As businesses continue to grapple with the challenges related to COVID-19, many states are providing tax relief in the form of filing and payment deadline extensions.
While many are mirroring federal relief for income tax filings, some states have extended relief to sales and use taxes. This provides an opportunity to improve cash flow and help mitigate the immediate economic impact of COVID-19 on businesses.
This Insight provides select state-specific summaries of sales and use tax filing and payment relief, with the plan to follow up with additional information in the weeks ahead as well as reports focused on specific indirect tax areas such as excise taxes. For more information, including filing and payment relief for other tax types, see Select state and local tax relief relating to Coronavirus.
Note: This document summarizes certain sales and use tax relief provided by states; however, it is not
intended to address every indirect tax relief measure relating to COVID-19. This document should not be
a replacement for independent tax research. This content is for general information purposes only and
should not be used as a substitute for consultation with professional advisors.
For some states, sales and use tax filing and payment relief only applies (at least for the time being) to the most recent due date (e.g., March 20), while in others the relief covers multiple monthly reporting periods. Maryland has announced the ability to apply for a refund of taxes already paid over to the state with the return due on March 20.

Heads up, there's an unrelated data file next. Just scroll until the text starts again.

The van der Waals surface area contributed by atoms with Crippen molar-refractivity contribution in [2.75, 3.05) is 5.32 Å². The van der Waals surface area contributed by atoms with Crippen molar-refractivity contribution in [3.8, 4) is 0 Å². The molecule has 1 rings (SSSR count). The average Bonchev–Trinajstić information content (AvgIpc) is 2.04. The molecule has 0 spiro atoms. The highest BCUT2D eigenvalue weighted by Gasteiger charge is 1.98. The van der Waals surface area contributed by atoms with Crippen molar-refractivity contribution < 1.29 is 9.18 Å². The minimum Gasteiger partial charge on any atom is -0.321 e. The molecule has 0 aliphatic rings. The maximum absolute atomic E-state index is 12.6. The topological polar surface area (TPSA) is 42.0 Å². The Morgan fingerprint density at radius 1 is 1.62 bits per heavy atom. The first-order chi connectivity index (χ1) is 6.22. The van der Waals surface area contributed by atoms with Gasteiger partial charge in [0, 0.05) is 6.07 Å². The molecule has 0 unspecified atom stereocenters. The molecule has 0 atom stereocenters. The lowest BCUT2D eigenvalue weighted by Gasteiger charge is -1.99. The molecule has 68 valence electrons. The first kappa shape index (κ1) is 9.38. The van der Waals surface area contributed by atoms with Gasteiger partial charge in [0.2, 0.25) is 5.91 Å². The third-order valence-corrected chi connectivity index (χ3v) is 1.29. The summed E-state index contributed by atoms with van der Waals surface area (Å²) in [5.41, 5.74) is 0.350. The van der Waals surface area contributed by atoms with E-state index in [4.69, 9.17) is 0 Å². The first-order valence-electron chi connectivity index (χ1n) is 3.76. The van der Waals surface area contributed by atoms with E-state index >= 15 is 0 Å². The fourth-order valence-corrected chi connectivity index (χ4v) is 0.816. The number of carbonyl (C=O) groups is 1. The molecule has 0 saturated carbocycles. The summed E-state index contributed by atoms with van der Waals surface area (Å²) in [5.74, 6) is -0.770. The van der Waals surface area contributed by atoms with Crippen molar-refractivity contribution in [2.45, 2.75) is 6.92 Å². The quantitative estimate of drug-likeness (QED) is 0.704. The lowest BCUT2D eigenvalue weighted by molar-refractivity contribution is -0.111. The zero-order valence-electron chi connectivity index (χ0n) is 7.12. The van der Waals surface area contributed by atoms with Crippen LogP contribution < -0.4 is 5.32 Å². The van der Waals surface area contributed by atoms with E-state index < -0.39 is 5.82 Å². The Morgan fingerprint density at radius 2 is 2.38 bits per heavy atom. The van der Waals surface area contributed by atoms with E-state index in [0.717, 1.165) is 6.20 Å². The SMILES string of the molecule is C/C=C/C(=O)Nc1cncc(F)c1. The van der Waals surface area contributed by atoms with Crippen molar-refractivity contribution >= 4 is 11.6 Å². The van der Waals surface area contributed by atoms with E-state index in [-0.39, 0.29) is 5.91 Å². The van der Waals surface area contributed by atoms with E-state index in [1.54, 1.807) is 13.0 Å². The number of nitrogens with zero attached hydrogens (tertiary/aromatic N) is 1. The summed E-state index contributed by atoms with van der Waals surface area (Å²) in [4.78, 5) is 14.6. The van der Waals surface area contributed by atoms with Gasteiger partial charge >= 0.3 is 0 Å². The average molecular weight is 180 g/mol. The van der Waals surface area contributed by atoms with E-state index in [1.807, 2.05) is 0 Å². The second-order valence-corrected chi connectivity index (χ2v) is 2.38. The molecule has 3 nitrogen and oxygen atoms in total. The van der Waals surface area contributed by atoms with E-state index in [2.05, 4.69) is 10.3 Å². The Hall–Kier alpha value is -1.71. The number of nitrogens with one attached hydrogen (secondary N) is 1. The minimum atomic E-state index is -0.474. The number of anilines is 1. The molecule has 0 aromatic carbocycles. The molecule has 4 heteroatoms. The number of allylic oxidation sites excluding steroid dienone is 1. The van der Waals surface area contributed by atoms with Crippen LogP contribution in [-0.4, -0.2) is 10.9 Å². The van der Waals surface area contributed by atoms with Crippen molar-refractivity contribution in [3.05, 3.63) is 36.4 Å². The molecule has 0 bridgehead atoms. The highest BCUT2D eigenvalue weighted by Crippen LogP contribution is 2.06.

Further, some states are providing other indirect tax relief. For example, the Washington Department of Revenue is providing business and occupation (B&O) tax relief, although it asks all businesses still to file their returns if they are able to do so. Upon request, the Department will provide extensions for paying taxes that are due and not already paid (even if the request is after the due date).
States also are providing property tax relief. For example, Indiana has provided a waiver of penalties for late property tax payments, and Iowa has suspended penalty and interest for delay of property tax payments. Numerous localities are pushing out deadlines or suspending certain operations. For example, the Cook County Assessor’s Office has announced a temporary suspension of assessment notice mailings and appeal deadlines.
Find more information on each state by downloading the document below.
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